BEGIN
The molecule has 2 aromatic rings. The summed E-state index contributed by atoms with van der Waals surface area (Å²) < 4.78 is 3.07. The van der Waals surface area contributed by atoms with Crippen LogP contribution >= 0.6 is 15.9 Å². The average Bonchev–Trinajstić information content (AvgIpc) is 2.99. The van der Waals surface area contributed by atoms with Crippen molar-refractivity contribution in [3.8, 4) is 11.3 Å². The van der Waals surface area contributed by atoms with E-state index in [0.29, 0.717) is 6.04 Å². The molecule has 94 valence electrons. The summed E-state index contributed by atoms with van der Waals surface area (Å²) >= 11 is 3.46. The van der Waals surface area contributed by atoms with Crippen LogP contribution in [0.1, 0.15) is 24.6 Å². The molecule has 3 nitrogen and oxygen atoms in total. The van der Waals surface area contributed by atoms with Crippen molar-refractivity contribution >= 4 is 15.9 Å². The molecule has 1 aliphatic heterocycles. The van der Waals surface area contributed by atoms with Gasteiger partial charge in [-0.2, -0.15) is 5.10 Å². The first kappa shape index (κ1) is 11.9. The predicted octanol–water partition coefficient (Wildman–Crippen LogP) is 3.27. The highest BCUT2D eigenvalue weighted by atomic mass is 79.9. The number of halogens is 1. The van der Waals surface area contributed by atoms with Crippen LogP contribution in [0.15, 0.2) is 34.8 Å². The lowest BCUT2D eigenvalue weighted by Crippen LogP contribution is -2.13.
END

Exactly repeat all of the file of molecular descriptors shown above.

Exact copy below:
The molecule has 2 aromatic rings. The summed E-state index contributed by atoms with van der Waals surface area (Å²) < 4.78 is 3.07. The van der Waals surface area contributed by atoms with Crippen LogP contribution >= 0.6 is 15.9 Å². The average Bonchev–Trinajstić information content (AvgIpc) is 2.99. The van der Waals surface area contributed by atoms with Crippen molar-refractivity contribution in [3.8, 4) is 11.3 Å². The van der Waals surface area contributed by atoms with E-state index in [0.29, 0.717) is 6.04 Å². The molecule has 94 valence electrons. The summed E-state index contributed by atoms with van der Waals surface area (Å²) >= 11 is 3.46. The van der Waals surface area contributed by atoms with Crippen LogP contribution in [0.1, 0.15) is 24.6 Å². The molecule has 3 nitrogen and oxygen atoms in total. The van der Waals surface area contributed by atoms with Crippen molar-refractivity contribution >= 4 is 15.9 Å². The molecule has 1 aliphatic heterocycles. The van der Waals surface area contributed by atoms with Gasteiger partial charge in [-0.2, -0.15) is 5.10 Å². The first kappa shape index (κ1) is 11.9. The predicted octanol–water partition coefficient (Wildman–Crippen LogP) is 3.27. The highest BCUT2D eigenvalue weighted by atomic mass is 79.9. The number of halogens is 1. The van der Waals surface area contributed by atoms with Crippen LogP contribution in [0.15, 0.2) is 34.8 Å². The lowest BCUT2D eigenvalue weighted by Crippen LogP contribution is -2.13.